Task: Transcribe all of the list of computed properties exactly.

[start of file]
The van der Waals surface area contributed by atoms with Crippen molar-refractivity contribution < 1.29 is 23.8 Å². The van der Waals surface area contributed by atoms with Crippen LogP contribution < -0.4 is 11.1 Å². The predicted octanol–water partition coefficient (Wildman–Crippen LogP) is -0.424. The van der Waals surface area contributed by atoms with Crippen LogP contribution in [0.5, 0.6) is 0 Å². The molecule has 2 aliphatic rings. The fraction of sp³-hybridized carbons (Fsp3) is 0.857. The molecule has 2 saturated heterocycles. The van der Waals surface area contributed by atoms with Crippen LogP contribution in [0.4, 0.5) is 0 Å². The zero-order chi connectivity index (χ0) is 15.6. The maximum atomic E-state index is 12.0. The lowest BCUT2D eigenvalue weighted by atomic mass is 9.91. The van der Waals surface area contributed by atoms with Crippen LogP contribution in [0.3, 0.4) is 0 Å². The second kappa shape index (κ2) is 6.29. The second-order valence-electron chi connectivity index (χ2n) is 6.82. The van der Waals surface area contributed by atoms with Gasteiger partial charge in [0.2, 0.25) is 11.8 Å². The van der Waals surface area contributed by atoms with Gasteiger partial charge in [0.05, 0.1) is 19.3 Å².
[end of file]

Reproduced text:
The van der Waals surface area contributed by atoms with Crippen molar-refractivity contribution < 1.29 is 23.8 Å². The van der Waals surface area contributed by atoms with Crippen LogP contribution < -0.4 is 11.1 Å². The predicted octanol–water partition coefficient (Wildman–Crippen LogP) is -0.424. The van der Waals surface area contributed by atoms with Crippen LogP contribution in [0.5, 0.6) is 0 Å². The molecule has 2 aliphatic rings. The fraction of sp³-hybridized carbons (Fsp3) is 0.857. The molecule has 2 saturated heterocycles. The van der Waals surface area contributed by atoms with Crippen LogP contribution in [0.4, 0.5) is 0 Å². The zero-order chi connectivity index (χ0) is 15.6. The maximum atomic E-state index is 12.0. The lowest BCUT2D eigenvalue weighted by atomic mass is 9.91. The van der Waals surface area contributed by atoms with Crippen LogP contribution in [0.3, 0.4) is 0 Å². The second kappa shape index (κ2) is 6.29. The second-order valence-electron chi connectivity index (χ2n) is 6.82. The van der Waals surface area contributed by atoms with Gasteiger partial charge in [0.2, 0.25) is 11.8 Å². The van der Waals surface area contributed by atoms with Gasteiger partial charge in [0.05, 0.1) is 19.3 Å².